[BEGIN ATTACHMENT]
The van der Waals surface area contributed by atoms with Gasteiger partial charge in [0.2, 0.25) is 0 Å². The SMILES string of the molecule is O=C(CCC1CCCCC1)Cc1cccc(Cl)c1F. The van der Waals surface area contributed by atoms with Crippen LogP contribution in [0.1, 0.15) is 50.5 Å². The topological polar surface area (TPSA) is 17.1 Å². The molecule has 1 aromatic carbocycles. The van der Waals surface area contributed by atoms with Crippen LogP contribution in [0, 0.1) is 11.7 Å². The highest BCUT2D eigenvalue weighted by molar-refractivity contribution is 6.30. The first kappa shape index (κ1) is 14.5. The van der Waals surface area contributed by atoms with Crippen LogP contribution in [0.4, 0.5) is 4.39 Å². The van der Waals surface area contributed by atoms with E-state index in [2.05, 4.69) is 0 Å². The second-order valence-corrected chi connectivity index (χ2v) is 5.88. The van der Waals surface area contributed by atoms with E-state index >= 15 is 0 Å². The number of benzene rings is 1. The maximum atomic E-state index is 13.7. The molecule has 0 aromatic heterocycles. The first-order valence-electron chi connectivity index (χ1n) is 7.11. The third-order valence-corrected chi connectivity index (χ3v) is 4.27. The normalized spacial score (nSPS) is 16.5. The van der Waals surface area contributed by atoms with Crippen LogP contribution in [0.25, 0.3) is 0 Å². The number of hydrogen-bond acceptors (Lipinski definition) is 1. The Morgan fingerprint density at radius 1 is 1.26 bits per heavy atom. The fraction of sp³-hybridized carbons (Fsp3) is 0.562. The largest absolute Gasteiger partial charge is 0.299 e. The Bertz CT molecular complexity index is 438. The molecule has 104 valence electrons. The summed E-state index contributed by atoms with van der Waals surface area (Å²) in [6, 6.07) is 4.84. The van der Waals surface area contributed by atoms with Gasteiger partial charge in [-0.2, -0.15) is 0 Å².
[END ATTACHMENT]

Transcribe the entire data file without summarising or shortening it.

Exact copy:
The van der Waals surface area contributed by atoms with Gasteiger partial charge in [0.2, 0.25) is 0 Å². The SMILES string of the molecule is O=C(CCC1CCCCC1)Cc1cccc(Cl)c1F. The van der Waals surface area contributed by atoms with Crippen LogP contribution in [0.1, 0.15) is 50.5 Å². The topological polar surface area (TPSA) is 17.1 Å². The molecule has 1 aromatic carbocycles. The van der Waals surface area contributed by atoms with Crippen LogP contribution in [0, 0.1) is 11.7 Å². The highest BCUT2D eigenvalue weighted by molar-refractivity contribution is 6.30. The first kappa shape index (κ1) is 14.5. The van der Waals surface area contributed by atoms with Crippen LogP contribution in [0.4, 0.5) is 4.39 Å². The van der Waals surface area contributed by atoms with E-state index in [2.05, 4.69) is 0 Å². The second-order valence-corrected chi connectivity index (χ2v) is 5.88. The van der Waals surface area contributed by atoms with E-state index >= 15 is 0 Å². The number of benzene rings is 1. The maximum atomic E-state index is 13.7. The molecule has 0 aromatic heterocycles. The first-order valence-electron chi connectivity index (χ1n) is 7.11. The third-order valence-corrected chi connectivity index (χ3v) is 4.27. The normalized spacial score (nSPS) is 16.5. The van der Waals surface area contributed by atoms with Crippen LogP contribution in [0.25, 0.3) is 0 Å². The number of hydrogen-bond acceptors (Lipinski definition) is 1. The Morgan fingerprint density at radius 1 is 1.26 bits per heavy atom. The fraction of sp³-hybridized carbons (Fsp3) is 0.562. The largest absolute Gasteiger partial charge is 0.299 e. The Bertz CT molecular complexity index is 438. The molecule has 104 valence electrons. The summed E-state index contributed by atoms with van der Waals surface area (Å²) in [6, 6.07) is 4.84. The van der Waals surface area contributed by atoms with Gasteiger partial charge in [-0.2, -0.15) is 0 Å².